The Canadian term structured finance market ended 2007 feeling a clear knock-on effect from the turmoil in the global credit markets as well as from the dislocation in the Canadian nonbank asset-backed commercial paper (ABCP) market that started in the summer. Total issuance for 2007 was C$7.11 billion, down 60.94% from C$18.21 billion a year earlier.
The issuance of Canadian term asset-backed securities (ABS) consisted of six issues (see chart 1) compared with 22 issues in 2006. In terms of collateral type securitized (chart 2), there were two credit card-backed transactions that constituted 30.94% of the issuance, two auto-related asset transactions (46.48%), a reverse mortgage transaction (9.48%), and a single residential mortgage transaction completed in the first quarter (13.11%). Poor credit conditions also resulted in the cancellation or postponement of a number of term issues that we now expect to come to the market sometime in 2008.
Generally, the reduction in issuance was across all asset classes but was particularly acute in credit card and auto finance-related transactions. Credit card issuance fell to C$1.1 billion in 2007 from C$5.5 billion in 2006. In addition, auto finance-related issuance dropped to C$1.65 billion in 2007 from C$3.22 billion in 2006.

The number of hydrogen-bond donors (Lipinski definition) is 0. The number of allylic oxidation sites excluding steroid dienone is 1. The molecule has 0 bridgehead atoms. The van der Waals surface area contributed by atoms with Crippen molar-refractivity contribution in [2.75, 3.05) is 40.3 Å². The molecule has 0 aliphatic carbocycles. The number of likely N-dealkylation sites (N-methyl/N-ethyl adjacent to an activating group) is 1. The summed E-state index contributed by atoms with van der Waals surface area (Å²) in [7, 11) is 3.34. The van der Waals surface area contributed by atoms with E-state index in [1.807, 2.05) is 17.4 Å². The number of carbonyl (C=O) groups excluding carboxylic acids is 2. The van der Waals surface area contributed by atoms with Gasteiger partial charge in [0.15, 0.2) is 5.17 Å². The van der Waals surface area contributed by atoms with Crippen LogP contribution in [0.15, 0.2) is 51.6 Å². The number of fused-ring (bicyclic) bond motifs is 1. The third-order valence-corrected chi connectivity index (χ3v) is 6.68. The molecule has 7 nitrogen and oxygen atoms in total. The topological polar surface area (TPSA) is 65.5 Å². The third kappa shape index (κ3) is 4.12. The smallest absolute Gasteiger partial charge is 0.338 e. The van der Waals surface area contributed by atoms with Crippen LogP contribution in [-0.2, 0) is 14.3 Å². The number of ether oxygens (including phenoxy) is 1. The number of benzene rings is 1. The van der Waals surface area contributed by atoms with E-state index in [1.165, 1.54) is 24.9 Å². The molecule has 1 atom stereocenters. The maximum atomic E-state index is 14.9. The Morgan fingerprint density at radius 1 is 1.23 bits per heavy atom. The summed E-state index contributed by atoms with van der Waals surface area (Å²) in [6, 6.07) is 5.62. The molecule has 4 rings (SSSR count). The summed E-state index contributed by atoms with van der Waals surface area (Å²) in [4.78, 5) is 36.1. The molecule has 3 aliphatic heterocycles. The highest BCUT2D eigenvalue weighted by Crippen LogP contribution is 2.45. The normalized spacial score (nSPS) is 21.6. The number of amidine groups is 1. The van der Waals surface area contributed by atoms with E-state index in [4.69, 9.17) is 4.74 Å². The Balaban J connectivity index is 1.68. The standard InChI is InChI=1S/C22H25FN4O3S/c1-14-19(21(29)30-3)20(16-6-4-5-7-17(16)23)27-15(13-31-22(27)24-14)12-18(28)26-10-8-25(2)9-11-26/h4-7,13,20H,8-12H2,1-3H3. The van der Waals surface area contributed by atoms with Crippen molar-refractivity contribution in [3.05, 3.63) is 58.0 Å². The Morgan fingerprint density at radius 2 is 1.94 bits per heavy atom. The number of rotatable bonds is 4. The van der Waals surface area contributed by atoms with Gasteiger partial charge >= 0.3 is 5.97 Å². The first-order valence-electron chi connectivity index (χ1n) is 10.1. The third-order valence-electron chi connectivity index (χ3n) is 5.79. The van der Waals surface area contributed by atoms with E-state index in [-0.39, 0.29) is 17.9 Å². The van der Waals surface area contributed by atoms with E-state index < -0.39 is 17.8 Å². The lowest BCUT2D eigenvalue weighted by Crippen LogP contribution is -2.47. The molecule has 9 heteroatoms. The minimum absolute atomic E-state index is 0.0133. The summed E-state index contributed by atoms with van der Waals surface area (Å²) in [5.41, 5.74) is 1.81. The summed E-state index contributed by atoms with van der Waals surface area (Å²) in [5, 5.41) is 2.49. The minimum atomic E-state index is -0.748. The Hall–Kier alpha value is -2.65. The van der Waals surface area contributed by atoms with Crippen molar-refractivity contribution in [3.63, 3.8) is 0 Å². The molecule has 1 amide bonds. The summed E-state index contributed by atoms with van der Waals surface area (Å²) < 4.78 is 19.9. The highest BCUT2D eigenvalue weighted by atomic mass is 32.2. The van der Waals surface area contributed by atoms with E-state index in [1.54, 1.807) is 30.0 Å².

For 2008, there are a number of factors that Standard & Poor's Ratings Services expects will influence issuances in the ABS term market. Clearly, investor confidence in this market generally will need to be restored before term transactions will return to the market with any degree of regularity. This confidence is predicated on the ability of the Canadian economy to absorb any knock-on effects from the slowdown in the U.S. economy and the resultant impact on asset performance in Canada. Generally, asset performance in Canada hasn't deteriorated as it has in the U.S. However, the passage of time will demonstrate whether this is due to the inherent robustness of the Canadian economy or simply a lag effect from the events in the U.S.